The other is The Plan, by Steve James. What is remarkable is the thing that seems to be lacking throughout this book is, well, a plan. It’s a series of anecdotes and events bundled together to tell the reader what, I don’t know. There are interesting bits, of course, but I’m befuddled by it, to be honest. I’ve actually no idea what it is trying to achieve. It’s all over the place.
I know I’ve promised, and the Bogfather reminds me, a press hall of shame piece. The fact is, I’ve really cooled on the idea for now. I wrote numbers 1 and 2 on holiday and then just lost the will, to be honest. I’m thinking of putting it to bed now until the annual readers awards at the end of the season, when you lot get to contribute to the voting. I don’t know why I can’t be arsed, but it just happens. For the record, though, my top five were:
1. Mike Selfey
2. Paul Newman
3. Derek Pringle (yes, old habits die hard)
4. Simon Hughes
5. Stephen Brenkley
Jim Holden had an Andy Ganteaume effort to pierce the top 5 on the back of one putrid article but would have been number 6. Henderson was in the running, thanks to detritus in the WCM. Ed Smith was also a live one, as FICJAM angered in his own patronising way. You know it is a tough field when John Etheridge is falling down the rankings, and the tenth was a pick from Chris Stocks, who I think may not really qualify for this, Malcolm Conn (for future crimes) and Aggers himself. Have I left anyone out.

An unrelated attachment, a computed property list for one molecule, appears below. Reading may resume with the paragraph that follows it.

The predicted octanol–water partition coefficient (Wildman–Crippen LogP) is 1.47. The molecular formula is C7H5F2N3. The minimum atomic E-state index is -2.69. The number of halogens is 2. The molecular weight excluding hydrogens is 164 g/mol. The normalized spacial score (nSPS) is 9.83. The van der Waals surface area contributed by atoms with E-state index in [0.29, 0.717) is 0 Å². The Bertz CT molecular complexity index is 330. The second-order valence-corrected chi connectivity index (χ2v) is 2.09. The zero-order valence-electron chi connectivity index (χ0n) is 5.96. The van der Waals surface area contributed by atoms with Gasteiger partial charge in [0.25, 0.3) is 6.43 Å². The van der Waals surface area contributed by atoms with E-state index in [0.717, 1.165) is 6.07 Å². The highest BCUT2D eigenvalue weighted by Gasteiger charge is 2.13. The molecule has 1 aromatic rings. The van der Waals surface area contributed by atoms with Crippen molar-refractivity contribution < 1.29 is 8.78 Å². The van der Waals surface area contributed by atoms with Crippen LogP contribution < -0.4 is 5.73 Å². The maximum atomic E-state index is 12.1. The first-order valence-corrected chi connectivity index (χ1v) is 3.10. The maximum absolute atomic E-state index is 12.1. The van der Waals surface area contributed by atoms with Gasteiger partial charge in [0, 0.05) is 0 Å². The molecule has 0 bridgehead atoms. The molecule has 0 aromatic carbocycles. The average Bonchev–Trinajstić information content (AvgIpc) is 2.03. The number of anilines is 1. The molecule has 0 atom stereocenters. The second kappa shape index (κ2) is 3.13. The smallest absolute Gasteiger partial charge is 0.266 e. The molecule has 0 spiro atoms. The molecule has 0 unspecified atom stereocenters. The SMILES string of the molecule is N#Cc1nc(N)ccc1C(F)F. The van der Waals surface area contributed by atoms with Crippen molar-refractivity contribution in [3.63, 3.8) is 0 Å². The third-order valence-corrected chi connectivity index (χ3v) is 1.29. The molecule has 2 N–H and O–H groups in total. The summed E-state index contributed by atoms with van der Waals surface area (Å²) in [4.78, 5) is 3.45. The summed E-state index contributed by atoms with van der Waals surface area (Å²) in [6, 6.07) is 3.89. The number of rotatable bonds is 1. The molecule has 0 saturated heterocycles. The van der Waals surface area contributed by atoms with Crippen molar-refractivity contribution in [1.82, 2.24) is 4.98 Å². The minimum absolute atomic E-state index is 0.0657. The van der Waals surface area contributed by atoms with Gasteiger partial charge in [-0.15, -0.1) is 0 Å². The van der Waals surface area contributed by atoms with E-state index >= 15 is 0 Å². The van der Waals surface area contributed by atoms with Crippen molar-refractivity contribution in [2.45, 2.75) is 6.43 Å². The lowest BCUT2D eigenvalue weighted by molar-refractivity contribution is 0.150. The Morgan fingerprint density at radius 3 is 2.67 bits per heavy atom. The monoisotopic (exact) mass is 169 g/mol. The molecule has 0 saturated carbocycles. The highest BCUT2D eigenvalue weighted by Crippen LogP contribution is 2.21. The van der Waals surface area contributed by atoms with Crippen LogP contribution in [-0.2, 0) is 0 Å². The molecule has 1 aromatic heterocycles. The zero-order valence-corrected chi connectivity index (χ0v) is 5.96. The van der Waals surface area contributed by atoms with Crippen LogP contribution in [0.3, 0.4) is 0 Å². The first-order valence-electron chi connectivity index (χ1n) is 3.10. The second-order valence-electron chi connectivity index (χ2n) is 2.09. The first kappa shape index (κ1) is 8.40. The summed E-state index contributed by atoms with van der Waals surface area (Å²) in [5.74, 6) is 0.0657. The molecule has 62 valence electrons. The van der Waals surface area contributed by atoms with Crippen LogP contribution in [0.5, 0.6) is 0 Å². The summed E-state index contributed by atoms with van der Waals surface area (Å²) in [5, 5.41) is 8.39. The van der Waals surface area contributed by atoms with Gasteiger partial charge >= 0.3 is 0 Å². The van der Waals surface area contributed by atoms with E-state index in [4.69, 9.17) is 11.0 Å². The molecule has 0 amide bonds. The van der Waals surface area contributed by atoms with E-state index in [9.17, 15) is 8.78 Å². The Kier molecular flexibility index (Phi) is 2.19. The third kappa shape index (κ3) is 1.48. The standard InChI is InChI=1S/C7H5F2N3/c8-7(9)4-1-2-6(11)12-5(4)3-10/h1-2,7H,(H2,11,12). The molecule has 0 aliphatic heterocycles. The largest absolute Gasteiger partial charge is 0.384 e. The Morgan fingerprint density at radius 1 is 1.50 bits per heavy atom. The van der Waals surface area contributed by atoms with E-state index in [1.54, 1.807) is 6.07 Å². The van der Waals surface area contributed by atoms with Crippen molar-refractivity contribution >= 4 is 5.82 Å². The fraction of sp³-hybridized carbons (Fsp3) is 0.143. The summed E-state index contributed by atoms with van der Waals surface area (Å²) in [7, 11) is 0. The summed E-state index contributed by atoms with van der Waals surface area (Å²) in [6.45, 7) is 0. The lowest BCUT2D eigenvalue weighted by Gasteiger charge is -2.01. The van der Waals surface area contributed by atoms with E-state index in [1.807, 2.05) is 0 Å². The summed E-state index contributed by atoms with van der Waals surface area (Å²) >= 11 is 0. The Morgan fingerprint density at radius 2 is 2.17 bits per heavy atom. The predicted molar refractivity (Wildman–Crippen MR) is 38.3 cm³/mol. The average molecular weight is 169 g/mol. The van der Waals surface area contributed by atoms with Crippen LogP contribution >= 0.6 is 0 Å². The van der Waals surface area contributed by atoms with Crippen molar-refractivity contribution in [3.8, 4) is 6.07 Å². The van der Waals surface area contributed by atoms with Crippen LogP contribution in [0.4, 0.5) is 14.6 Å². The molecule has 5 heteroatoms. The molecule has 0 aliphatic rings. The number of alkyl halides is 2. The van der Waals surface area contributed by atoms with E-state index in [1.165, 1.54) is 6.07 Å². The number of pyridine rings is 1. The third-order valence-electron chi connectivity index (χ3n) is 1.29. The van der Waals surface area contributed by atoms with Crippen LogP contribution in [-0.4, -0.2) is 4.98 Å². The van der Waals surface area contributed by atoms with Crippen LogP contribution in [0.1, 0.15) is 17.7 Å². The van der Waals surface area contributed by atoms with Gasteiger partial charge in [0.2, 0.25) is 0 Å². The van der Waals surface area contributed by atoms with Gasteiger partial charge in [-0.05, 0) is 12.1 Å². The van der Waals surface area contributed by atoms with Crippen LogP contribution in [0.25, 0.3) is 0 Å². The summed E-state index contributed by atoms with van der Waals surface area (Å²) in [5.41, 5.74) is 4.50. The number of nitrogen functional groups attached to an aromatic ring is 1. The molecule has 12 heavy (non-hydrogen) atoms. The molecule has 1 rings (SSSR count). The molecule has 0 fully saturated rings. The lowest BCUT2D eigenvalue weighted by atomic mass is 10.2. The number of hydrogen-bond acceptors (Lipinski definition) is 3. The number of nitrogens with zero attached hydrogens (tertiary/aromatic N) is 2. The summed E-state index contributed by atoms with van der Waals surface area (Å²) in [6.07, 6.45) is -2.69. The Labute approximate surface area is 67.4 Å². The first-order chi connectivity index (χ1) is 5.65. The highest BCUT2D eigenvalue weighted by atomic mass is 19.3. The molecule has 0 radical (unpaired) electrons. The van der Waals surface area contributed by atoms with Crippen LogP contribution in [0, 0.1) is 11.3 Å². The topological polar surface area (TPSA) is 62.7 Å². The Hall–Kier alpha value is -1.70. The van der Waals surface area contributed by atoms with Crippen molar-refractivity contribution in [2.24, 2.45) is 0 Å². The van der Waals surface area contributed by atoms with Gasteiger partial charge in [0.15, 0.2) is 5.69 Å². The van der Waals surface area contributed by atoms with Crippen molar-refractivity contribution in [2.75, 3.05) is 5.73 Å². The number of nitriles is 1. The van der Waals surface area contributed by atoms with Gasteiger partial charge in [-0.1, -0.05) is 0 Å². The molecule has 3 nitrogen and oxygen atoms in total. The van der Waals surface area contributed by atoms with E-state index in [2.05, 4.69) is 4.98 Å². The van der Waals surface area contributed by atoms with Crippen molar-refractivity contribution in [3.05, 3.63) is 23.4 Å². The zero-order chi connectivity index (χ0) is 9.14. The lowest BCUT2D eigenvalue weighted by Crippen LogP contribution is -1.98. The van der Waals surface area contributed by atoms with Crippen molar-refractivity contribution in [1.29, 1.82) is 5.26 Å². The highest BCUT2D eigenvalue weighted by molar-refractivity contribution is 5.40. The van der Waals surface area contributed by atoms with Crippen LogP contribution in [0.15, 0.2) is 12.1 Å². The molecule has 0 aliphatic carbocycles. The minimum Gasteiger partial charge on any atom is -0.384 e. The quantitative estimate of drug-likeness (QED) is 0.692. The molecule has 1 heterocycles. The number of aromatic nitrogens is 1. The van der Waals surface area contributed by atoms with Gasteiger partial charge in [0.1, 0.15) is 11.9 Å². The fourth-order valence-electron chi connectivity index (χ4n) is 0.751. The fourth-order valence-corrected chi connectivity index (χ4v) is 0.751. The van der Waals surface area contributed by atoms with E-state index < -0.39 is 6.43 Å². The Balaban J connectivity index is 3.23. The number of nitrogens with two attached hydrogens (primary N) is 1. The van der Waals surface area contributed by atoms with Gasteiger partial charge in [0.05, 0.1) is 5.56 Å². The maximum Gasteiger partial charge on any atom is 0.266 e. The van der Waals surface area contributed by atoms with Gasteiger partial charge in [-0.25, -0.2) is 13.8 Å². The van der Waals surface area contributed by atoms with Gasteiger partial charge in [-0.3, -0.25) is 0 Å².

Here is the citation, as written for number 1, back in May.
1. Mike Selvey – This has been a close fought battle, with at times Pringle and Newman edging ahead. But Selfey’s twitter contributions just about nail it, and he sealed the deal with the tweet that anything he said on there wasn’t an invitation for a conversation etc. In other words, unless I “respect” you, sod off. He’s not exactly got social media to a tee.
It’s the arrogance I can’t stand. The “I’ve been there, I know what’s going on and you don’t” approach. You are a journalist for crying out loud. You should be duty bound to tell us. I’m not a journalist, don’t want to be one, and therefore if someone tells me something in confidence then it remains that way because I have no responsibility to anyone other than myself. You have a responsibility to the people you report to.